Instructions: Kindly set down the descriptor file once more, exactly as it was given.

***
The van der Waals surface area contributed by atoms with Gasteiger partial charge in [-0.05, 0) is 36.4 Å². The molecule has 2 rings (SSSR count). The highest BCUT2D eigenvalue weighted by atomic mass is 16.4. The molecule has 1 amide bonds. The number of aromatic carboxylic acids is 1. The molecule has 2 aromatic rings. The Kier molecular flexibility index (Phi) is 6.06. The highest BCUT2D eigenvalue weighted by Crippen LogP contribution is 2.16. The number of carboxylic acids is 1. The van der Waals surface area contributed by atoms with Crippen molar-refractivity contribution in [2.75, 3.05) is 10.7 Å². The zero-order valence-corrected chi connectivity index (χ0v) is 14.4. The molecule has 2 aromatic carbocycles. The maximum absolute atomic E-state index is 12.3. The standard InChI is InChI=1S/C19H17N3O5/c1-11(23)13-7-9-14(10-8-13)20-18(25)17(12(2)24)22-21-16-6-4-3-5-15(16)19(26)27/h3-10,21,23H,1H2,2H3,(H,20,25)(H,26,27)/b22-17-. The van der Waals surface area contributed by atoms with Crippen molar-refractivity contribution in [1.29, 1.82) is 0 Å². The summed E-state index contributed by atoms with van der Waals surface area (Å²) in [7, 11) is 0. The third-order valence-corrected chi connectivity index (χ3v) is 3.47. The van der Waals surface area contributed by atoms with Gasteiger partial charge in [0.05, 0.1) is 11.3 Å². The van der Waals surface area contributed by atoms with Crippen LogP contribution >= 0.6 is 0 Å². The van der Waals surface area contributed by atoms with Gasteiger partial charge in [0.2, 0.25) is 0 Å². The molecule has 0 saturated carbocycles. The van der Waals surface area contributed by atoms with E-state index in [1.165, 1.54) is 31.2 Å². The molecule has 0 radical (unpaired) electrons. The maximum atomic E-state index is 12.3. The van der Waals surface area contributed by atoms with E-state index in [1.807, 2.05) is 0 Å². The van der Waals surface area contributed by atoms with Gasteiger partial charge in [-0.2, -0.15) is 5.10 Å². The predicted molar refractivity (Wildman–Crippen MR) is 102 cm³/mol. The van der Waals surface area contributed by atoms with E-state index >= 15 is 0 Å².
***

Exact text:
The van der Waals surface area contributed by atoms with Gasteiger partial charge in [-0.05, 0) is 36.4 Å². The molecule has 2 rings (SSSR count). The highest BCUT2D eigenvalue weighted by atomic mass is 16.4. The molecule has 1 amide bonds. The number of aromatic carboxylic acids is 1. The molecule has 2 aromatic rings. The Kier molecular flexibility index (Phi) is 6.06. The highest BCUT2D eigenvalue weighted by Crippen LogP contribution is 2.16. The number of carboxylic acids is 1. The van der Waals surface area contributed by atoms with Crippen molar-refractivity contribution in [2.75, 3.05) is 10.7 Å². The zero-order valence-corrected chi connectivity index (χ0v) is 14.4. The molecule has 2 aromatic carbocycles. The maximum absolute atomic E-state index is 12.3. The standard InChI is InChI=1S/C19H17N3O5/c1-11(23)13-7-9-14(10-8-13)20-18(25)17(12(2)24)22-21-16-6-4-3-5-15(16)19(26)27/h3-10,21,23H,1H2,2H3,(H,20,25)(H,26,27)/b22-17-. The van der Waals surface area contributed by atoms with Crippen molar-refractivity contribution in [1.29, 1.82) is 0 Å². The summed E-state index contributed by atoms with van der Waals surface area (Å²) in [7, 11) is 0. The third-order valence-corrected chi connectivity index (χ3v) is 3.47. The van der Waals surface area contributed by atoms with Gasteiger partial charge in [0.05, 0.1) is 11.3 Å². The van der Waals surface area contributed by atoms with Crippen LogP contribution >= 0.6 is 0 Å². The van der Waals surface area contributed by atoms with Gasteiger partial charge in [0.2, 0.25) is 0 Å². The molecule has 0 saturated carbocycles. The van der Waals surface area contributed by atoms with E-state index in [1.165, 1.54) is 31.2 Å². The molecule has 0 radical (unpaired) electrons. The maximum atomic E-state index is 12.3. The van der Waals surface area contributed by atoms with E-state index in [1.807, 2.05) is 0 Å². The van der Waals surface area contributed by atoms with Gasteiger partial charge in [-0.2, -0.15) is 5.10 Å². The predicted molar refractivity (Wildman–Crippen MR) is 102 cm³/mol. The van der Waals surface area contributed by atoms with E-state index >= 15 is 0 Å².